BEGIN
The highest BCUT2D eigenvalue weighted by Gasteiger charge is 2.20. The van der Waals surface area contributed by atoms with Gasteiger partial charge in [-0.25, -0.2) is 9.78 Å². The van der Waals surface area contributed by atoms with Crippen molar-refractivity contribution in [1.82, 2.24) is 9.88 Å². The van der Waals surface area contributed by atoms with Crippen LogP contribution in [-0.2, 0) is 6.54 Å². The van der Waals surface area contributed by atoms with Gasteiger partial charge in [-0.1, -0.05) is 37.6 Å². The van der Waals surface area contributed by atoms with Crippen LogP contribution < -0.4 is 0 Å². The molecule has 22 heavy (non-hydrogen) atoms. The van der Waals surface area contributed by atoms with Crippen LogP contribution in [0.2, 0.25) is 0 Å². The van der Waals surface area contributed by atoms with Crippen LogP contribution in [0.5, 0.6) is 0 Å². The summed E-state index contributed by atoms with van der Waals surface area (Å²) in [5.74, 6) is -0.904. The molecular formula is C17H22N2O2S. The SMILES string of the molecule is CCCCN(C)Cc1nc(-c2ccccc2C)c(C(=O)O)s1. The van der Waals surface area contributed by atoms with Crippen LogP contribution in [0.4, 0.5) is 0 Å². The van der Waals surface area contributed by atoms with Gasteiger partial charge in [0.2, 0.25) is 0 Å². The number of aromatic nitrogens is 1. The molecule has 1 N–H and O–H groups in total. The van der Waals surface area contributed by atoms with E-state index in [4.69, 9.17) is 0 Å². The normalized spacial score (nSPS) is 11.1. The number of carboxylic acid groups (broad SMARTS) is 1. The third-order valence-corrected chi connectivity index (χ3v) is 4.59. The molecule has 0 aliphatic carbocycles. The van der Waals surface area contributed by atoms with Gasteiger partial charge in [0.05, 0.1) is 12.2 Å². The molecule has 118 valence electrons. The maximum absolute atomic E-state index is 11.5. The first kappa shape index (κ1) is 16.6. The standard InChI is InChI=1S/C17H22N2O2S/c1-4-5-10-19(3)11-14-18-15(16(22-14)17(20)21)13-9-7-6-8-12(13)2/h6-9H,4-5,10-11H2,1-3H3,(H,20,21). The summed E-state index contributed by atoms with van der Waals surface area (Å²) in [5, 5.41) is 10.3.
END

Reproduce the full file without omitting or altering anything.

The highest BCUT2D eigenvalue weighted by Gasteiger charge is 2.20. The van der Waals surface area contributed by atoms with Gasteiger partial charge in [-0.25, -0.2) is 9.78 Å². The van der Waals surface area contributed by atoms with Crippen molar-refractivity contribution in [1.82, 2.24) is 9.88 Å². The van der Waals surface area contributed by atoms with Crippen LogP contribution in [-0.2, 0) is 6.54 Å². The van der Waals surface area contributed by atoms with Gasteiger partial charge in [-0.1, -0.05) is 37.6 Å². The van der Waals surface area contributed by atoms with Crippen LogP contribution < -0.4 is 0 Å². The molecule has 22 heavy (non-hydrogen) atoms. The van der Waals surface area contributed by atoms with Crippen LogP contribution in [0.2, 0.25) is 0 Å². The van der Waals surface area contributed by atoms with Crippen LogP contribution in [0.5, 0.6) is 0 Å². The summed E-state index contributed by atoms with van der Waals surface area (Å²) in [5.74, 6) is -0.904. The molecular formula is C17H22N2O2S. The SMILES string of the molecule is CCCCN(C)Cc1nc(-c2ccccc2C)c(C(=O)O)s1. The van der Waals surface area contributed by atoms with Crippen LogP contribution in [0.4, 0.5) is 0 Å². The van der Waals surface area contributed by atoms with Gasteiger partial charge in [0.2, 0.25) is 0 Å². The number of aromatic nitrogens is 1. The molecule has 1 N–H and O–H groups in total. The van der Waals surface area contributed by atoms with E-state index in [4.69, 9.17) is 0 Å². The normalized spacial score (nSPS) is 11.1. The number of carboxylic acid groups (broad SMARTS) is 1. The third-order valence-corrected chi connectivity index (χ3v) is 4.59. The molecule has 0 aliphatic carbocycles. The van der Waals surface area contributed by atoms with Gasteiger partial charge in [0.05, 0.1) is 12.2 Å². The molecule has 118 valence electrons. The maximum absolute atomic E-state index is 11.5. The first kappa shape index (κ1) is 16.6. The standard InChI is InChI=1S/C17H22N2O2S/c1-4-5-10-19(3)11-14-18-15(16(22-14)17(20)21)13-9-7-6-8-12(13)2/h6-9H,4-5,10-11H2,1-3H3,(H,20,21). The summed E-state index contributed by atoms with van der Waals surface area (Å²) in [5, 5.41) is 10.3.